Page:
Choosing the Correct Trench Box
This blog post will help guide you in determining the best trench box to purchase. Important factors to consider are the weight of the trench box, lifting capacity of your excavator, how deep you will be digging, and the amount of safe working room that is required for your job.
A common starting point for many contractors when choosing a trench box to purchase is to simply look for the same system or something similar as to what they had been renting. This presents a few challenges as each manufacture offers unique configurations in their designs. These designs and specifications are not always easy to directly compare from one manufacture to the next. Sometimes it really is like comparing apples to oranges. For example a shield with 4″ double sidewalls from our one of our competitors will likely be heavier than our 5″ double sidewalls Titan 5 Lite Series. This can lead to some initial confusion in comparing different boxes. However, it is quickly resolved when we choose a shield based on the proper requirements, height, length, width, weight, and depth requirement. Often this will lead to finding a more appropriately sized system at a better price.
Height and Depth Requirements
A good place to start is determining depth of the excavation and if any sloping will be used. This dictates the required depth rating along with determining if there will be a need for them to be stacked. The depth requirement has obvious safety and OSHA compliance implications, but is also a key factor in determining the cost of the system. This is one of the most important factors, paying attention to this can save the contractor a lot of money. A shield that is rated for 21 feet in class C soil will be heavier and more costly than a one that is rated for 8-16 feet. If the work will not require going deeper than the height of the box, than the 21 foot rating is not needed for an 8 foot box. Additionally, the excavator required to handle a lighter weight system will be will be smaller and more cost effective to operate than a larger machine.
For example: A trench shoring box rated for 24′ in class C soil is going to be heavier and cost more to build than one with a lower depth rating. For example our Titan 5 Lite 8×20 is a perfect choice for a contractor that is not going to be using this as a bottom box in a deep excavation. The Titan 5 Lite 8×20 has a depth rating of 12′ in class C soil. This gives is the flexibility to use the Titan 5 Lite 8×20 with a 4×20 stacker for a depth of 12′. Alternatively the Titan 5 Lite 8×20 could be used just as a single 8×20. While the Titan 5 Lite has a knife edge, it can also be flipped over and used as a top box as part of a multiple box system. This feature can be handy, if there ever was a need to go beyond its 12′ rating, just flip it over and use it on top of a box with a depth rating of 16′ or greater.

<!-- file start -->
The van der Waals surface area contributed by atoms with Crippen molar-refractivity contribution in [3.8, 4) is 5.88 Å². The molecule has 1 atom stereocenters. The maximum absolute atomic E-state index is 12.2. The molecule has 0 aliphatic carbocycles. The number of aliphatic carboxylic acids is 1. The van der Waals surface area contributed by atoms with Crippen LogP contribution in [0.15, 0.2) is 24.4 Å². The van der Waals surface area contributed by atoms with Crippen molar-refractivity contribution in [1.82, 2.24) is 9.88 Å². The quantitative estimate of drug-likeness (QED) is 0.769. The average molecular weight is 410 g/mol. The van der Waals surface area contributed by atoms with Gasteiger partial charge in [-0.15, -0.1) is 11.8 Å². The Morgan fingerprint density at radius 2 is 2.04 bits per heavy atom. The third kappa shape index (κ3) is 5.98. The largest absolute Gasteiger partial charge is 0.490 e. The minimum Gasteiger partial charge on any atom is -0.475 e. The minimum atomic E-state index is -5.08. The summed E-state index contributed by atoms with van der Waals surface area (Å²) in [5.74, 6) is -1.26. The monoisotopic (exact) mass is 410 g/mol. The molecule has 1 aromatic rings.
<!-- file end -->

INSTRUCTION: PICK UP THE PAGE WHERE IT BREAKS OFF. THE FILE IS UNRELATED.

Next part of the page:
An additional consideration is the option to add a two foot leg kit. This allows the user to be two feet off the bottom of the trench and thus increases the working depth.
Next it is important to consider the total length of shielding required to both be safe and efficient. The common recommendation is two to four feet of shielding extending beyond the edge of the pipe or where anyone will be working. Using too short of a system can quickly become dangerous, while using a system that is longer than needed will increase the time and cost of opening the excavation.
Additionally it is important to consider the total working width needed will determine the required spreader size. The recommended width should be at least 12 inches wider than the diameter of pipe. Some applications and preferences might require greater than an increase of 12 inches from the diameter of the pipe. For example working with 6 inch pipe and adding 12 inches would require a 24 inch spreader. This might not be enough room for some crews to work efficiently. An alternative to a fixed width spreader bar system is utilizing spreader adjusters. We offer both 2 foot and 4 foot adjusters that adjust in 6 inch increments.
Another important consideration when choosing a trench shield is its weight and the lifting capacity of the excavator. The best place to start is to consult the manufacture specifications and load chart for your excavator. The load chart is a valuable resource as it indicates the lifting capacity at various positions. If a load chart is not available, a general rule of thumb would be the machine will lift 20% to 25% of the weight of the machine. You can read a good article titled When Excavators and Backhoes Become Cranes over at www.constructionequipment.com
A Few Examples Using This Rule of Thumb
A Cat 303 with a weight of 8,209 lbs should be able to lift between 1,641 lbs and 2,052 lbs.
Mid Size Excavators
A Cat 308 with a weight of 18,512 lbs should be able to lift between 3,702 lbs and 4,628 lbs.
Standard or Full Size Excavators
A Cat 311 with a weight of 28,660 lbs should be able to lift between 5,732 lbs and 7,165 lbs.
A Cat 318 with a weight of 42,340 lbs should be able to lift between 8,468 lbs and 10,585 lbs.
A Cat 320 with a weight of 49,600 lbs should be able to lift between 9,920 lbs and 12,400 lbs.
A Cat 308 with a weight of 69,950 lbs should be able to lift between 13,990 lbs and 17,487 lbs.
The above example of applying these ranges for determining the lifting capacity of an excavator can be helpful. However, it also demonstrates the wisdom of consulting the manufactures load chart especially for the larger excavators as the range can vary significantly.